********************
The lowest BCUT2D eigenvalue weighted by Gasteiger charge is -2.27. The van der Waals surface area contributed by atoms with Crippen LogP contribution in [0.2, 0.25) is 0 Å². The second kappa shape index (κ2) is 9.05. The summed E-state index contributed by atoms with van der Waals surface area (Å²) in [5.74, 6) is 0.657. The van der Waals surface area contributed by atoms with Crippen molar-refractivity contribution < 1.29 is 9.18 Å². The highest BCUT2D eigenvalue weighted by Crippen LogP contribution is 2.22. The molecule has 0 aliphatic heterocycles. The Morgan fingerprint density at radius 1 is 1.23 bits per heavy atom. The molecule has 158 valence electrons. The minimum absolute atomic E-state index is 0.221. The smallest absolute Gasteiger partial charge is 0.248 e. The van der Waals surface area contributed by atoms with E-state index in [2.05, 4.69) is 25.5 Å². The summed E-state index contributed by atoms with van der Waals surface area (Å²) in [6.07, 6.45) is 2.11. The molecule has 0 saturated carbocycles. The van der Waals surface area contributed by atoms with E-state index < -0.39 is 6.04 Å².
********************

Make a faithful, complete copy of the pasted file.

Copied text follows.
The lowest BCUT2D eigenvalue weighted by Gasteiger charge is -2.27. The van der Waals surface area contributed by atoms with Crippen LogP contribution in [0.2, 0.25) is 0 Å². The second kappa shape index (κ2) is 9.05. The summed E-state index contributed by atoms with van der Waals surface area (Å²) in [5.74, 6) is 0.657. The van der Waals surface area contributed by atoms with Crippen molar-refractivity contribution < 1.29 is 9.18 Å². The highest BCUT2D eigenvalue weighted by Crippen LogP contribution is 2.22. The molecule has 0 aliphatic heterocycles. The Morgan fingerprint density at radius 1 is 1.23 bits per heavy atom. The molecule has 158 valence electrons. The minimum absolute atomic E-state index is 0.221. The smallest absolute Gasteiger partial charge is 0.248 e. The van der Waals surface area contributed by atoms with E-state index in [2.05, 4.69) is 25.5 Å². The summed E-state index contributed by atoms with van der Waals surface area (Å²) in [6.07, 6.45) is 2.11. The molecule has 0 saturated carbocycles. The van der Waals surface area contributed by atoms with E-state index < -0.39 is 6.04 Å².